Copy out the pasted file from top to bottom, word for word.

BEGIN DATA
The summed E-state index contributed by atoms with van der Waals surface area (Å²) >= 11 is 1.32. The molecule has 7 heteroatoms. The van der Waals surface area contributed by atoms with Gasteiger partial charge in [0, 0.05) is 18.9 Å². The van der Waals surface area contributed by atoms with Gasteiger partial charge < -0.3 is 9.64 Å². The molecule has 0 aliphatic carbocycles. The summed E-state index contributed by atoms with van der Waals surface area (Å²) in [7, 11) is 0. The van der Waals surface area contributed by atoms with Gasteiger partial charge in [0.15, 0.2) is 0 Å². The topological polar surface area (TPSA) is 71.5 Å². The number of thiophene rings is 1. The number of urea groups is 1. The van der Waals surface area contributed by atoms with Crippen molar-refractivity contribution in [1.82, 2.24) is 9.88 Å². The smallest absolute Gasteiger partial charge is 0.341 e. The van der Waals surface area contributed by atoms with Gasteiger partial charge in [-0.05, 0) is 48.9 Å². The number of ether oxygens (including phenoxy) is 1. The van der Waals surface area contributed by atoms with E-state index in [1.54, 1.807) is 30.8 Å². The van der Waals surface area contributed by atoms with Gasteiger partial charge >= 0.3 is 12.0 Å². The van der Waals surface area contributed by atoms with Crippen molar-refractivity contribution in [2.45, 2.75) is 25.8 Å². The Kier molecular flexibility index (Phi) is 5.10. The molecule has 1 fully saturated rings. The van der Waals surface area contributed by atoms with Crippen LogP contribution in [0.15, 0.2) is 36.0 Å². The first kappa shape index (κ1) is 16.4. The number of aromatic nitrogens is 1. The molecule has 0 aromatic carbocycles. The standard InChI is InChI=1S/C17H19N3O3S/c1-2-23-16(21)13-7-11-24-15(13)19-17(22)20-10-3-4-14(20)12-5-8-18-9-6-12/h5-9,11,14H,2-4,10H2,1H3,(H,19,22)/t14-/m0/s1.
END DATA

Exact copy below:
The summed E-state index contributed by atoms with van der Waals surface area (Å²) >= 11 is 1.32. The molecule has 7 heteroatoms. The van der Waals surface area contributed by atoms with Gasteiger partial charge in [0, 0.05) is 18.9 Å². The van der Waals surface area contributed by atoms with Gasteiger partial charge < -0.3 is 9.64 Å². The molecule has 0 aliphatic carbocycles. The summed E-state index contributed by atoms with van der Waals surface area (Å²) in [7, 11) is 0. The van der Waals surface area contributed by atoms with Gasteiger partial charge in [0.15, 0.2) is 0 Å². The topological polar surface area (TPSA) is 71.5 Å². The number of thiophene rings is 1. The number of urea groups is 1. The van der Waals surface area contributed by atoms with Crippen molar-refractivity contribution in [1.82, 2.24) is 9.88 Å². The smallest absolute Gasteiger partial charge is 0.341 e. The van der Waals surface area contributed by atoms with Gasteiger partial charge in [-0.05, 0) is 48.9 Å². The number of ether oxygens (including phenoxy) is 1. The van der Waals surface area contributed by atoms with E-state index in [1.54, 1.807) is 30.8 Å². The van der Waals surface area contributed by atoms with Gasteiger partial charge >= 0.3 is 12.0 Å². The van der Waals surface area contributed by atoms with Crippen molar-refractivity contribution in [2.45, 2.75) is 25.8 Å². The Kier molecular flexibility index (Phi) is 5.10. The molecule has 1 fully saturated rings. The van der Waals surface area contributed by atoms with Crippen LogP contribution in [0.15, 0.2) is 36.0 Å². The first kappa shape index (κ1) is 16.4. The number of aromatic nitrogens is 1. The molecule has 0 aromatic carbocycles. The standard InChI is InChI=1S/C17H19N3O3S/c1-2-23-16(21)13-7-11-24-15(13)19-17(22)20-10-3-4-14(20)12-5-8-18-9-6-12/h5-9,11,14H,2-4,10H2,1H3,(H,19,22)/t14-/m0/s1.